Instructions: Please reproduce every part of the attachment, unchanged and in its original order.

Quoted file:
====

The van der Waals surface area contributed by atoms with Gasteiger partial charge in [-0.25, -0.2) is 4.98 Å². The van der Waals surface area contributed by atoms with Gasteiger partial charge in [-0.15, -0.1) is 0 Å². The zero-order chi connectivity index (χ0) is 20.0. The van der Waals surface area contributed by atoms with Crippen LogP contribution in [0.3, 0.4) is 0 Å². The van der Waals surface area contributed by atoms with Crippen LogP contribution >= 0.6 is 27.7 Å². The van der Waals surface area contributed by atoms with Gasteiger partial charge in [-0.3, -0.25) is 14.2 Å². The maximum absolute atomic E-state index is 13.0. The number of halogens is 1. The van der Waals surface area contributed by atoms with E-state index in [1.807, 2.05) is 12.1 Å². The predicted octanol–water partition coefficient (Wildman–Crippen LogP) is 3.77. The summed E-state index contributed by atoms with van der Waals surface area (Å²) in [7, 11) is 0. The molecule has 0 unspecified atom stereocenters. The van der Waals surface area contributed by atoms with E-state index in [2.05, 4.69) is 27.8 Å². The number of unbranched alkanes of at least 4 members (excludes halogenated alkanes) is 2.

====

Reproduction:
The van der Waals surface area contributed by atoms with Gasteiger partial charge in [-0.25, -0.2) is 4.98 Å². The van der Waals surface area contributed by atoms with Gasteiger partial charge in [-0.15, -0.1) is 0 Å². The zero-order chi connectivity index (χ0) is 20.0. The van der Waals surface area contributed by atoms with Crippen LogP contribution in [0.3, 0.4) is 0 Å². The van der Waals surface area contributed by atoms with Crippen LogP contribution >= 0.6 is 27.7 Å². The van der Waals surface area contributed by atoms with Gasteiger partial charge in [-0.3, -0.25) is 14.2 Å². The maximum absolute atomic E-state index is 13.0. The number of halogens is 1. The van der Waals surface area contributed by atoms with E-state index in [1.807, 2.05) is 12.1 Å². The predicted octanol–water partition coefficient (Wildman–Crippen LogP) is 3.77. The summed E-state index contributed by atoms with van der Waals surface area (Å²) in [7, 11) is 0. The molecule has 0 unspecified atom stereocenters. The van der Waals surface area contributed by atoms with E-state index in [2.05, 4.69) is 27.8 Å². The number of unbranched alkanes of at least 4 members (excludes halogenated alkanes) is 2.